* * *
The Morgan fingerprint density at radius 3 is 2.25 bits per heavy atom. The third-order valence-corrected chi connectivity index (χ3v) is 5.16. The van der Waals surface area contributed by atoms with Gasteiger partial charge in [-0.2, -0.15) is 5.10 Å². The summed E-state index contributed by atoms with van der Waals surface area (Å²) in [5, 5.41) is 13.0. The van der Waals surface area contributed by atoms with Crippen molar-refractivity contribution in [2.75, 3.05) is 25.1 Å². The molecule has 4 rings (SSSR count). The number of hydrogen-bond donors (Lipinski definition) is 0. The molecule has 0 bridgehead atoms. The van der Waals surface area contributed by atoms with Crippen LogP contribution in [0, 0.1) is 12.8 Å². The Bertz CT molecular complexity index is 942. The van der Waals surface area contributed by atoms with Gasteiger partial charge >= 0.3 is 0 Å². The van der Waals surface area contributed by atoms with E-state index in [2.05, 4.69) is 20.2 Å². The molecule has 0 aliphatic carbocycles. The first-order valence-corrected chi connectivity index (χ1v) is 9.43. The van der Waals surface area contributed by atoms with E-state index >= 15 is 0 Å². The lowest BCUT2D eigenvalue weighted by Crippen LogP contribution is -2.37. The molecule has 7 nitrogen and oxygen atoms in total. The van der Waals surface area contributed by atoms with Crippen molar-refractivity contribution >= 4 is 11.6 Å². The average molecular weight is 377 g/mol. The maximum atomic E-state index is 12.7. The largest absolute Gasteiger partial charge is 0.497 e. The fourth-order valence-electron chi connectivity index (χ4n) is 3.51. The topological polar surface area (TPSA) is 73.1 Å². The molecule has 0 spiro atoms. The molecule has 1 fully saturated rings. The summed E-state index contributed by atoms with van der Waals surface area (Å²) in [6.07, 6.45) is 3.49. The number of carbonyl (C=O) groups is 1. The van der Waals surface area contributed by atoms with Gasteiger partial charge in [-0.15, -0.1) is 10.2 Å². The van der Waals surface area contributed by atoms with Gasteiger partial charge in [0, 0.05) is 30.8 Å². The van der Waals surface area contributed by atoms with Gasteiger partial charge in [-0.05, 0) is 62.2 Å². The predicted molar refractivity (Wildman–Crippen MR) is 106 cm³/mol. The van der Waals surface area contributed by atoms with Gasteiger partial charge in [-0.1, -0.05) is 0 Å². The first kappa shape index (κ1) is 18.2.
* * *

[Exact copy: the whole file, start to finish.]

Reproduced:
The Morgan fingerprint density at radius 3 is 2.25 bits per heavy atom. The third-order valence-corrected chi connectivity index (χ3v) is 5.16. The van der Waals surface area contributed by atoms with Gasteiger partial charge in [-0.2, -0.15) is 5.10 Å². The summed E-state index contributed by atoms with van der Waals surface area (Å²) in [5, 5.41) is 13.0. The van der Waals surface area contributed by atoms with Crippen molar-refractivity contribution in [2.75, 3.05) is 25.1 Å². The molecule has 4 rings (SSSR count). The number of hydrogen-bond donors (Lipinski definition) is 0. The molecule has 0 bridgehead atoms. The van der Waals surface area contributed by atoms with Crippen LogP contribution in [0, 0.1) is 12.8 Å². The Bertz CT molecular complexity index is 942. The van der Waals surface area contributed by atoms with Gasteiger partial charge >= 0.3 is 0 Å². The van der Waals surface area contributed by atoms with E-state index in [2.05, 4.69) is 20.2 Å². The molecule has 0 aliphatic carbocycles. The first-order valence-corrected chi connectivity index (χ1v) is 9.43. The van der Waals surface area contributed by atoms with E-state index >= 15 is 0 Å². The lowest BCUT2D eigenvalue weighted by Crippen LogP contribution is -2.37. The molecule has 7 nitrogen and oxygen atoms in total. The van der Waals surface area contributed by atoms with Crippen molar-refractivity contribution >= 4 is 11.6 Å². The average molecular weight is 377 g/mol. The maximum atomic E-state index is 12.7. The largest absolute Gasteiger partial charge is 0.497 e. The fourth-order valence-electron chi connectivity index (χ4n) is 3.51. The topological polar surface area (TPSA) is 73.1 Å². The molecule has 0 spiro atoms. The molecule has 1 fully saturated rings. The summed E-state index contributed by atoms with van der Waals surface area (Å²) in [6.07, 6.45) is 3.49. The number of carbonyl (C=O) groups is 1. The van der Waals surface area contributed by atoms with Gasteiger partial charge in [-0.15, -0.1) is 10.2 Å². The van der Waals surface area contributed by atoms with Gasteiger partial charge in [0, 0.05) is 30.8 Å². The van der Waals surface area contributed by atoms with Gasteiger partial charge in [-0.05, 0) is 62.2 Å². The predicted molar refractivity (Wildman–Crippen MR) is 106 cm³/mol. The van der Waals surface area contributed by atoms with Gasteiger partial charge in [-0.1, -0.05) is 0 Å². The first kappa shape index (κ1) is 18.2.